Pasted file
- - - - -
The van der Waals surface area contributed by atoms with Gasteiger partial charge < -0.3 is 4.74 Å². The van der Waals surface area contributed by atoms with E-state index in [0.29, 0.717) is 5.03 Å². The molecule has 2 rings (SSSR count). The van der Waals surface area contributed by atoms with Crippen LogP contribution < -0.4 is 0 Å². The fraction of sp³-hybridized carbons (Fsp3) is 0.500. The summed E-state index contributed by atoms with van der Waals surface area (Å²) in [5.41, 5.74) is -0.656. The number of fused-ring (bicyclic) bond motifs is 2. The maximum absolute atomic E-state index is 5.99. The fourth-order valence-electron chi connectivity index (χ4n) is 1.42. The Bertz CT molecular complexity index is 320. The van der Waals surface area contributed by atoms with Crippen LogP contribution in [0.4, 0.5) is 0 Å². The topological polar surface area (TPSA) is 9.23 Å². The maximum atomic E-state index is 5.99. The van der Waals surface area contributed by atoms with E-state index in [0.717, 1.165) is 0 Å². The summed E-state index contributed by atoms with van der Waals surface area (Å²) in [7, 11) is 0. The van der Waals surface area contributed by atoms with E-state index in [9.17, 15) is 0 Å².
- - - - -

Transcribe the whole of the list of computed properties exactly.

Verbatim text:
The van der Waals surface area contributed by atoms with Gasteiger partial charge < -0.3 is 4.74 Å². The van der Waals surface area contributed by atoms with E-state index in [0.29, 0.717) is 5.03 Å². The molecule has 2 rings (SSSR count). The van der Waals surface area contributed by atoms with Crippen LogP contribution < -0.4 is 0 Å². The fraction of sp³-hybridized carbons (Fsp3) is 0.500. The summed E-state index contributed by atoms with van der Waals surface area (Å²) in [5.41, 5.74) is -0.656. The number of fused-ring (bicyclic) bond motifs is 2. The maximum absolute atomic E-state index is 5.99. The fourth-order valence-electron chi connectivity index (χ4n) is 1.42. The Bertz CT molecular complexity index is 320. The van der Waals surface area contributed by atoms with Crippen LogP contribution in [0.4, 0.5) is 0 Å². The topological polar surface area (TPSA) is 9.23 Å². The maximum atomic E-state index is 5.99. The van der Waals surface area contributed by atoms with E-state index in [0.717, 1.165) is 0 Å². The summed E-state index contributed by atoms with van der Waals surface area (Å²) in [7, 11) is 0. The van der Waals surface area contributed by atoms with E-state index in [9.17, 15) is 0 Å².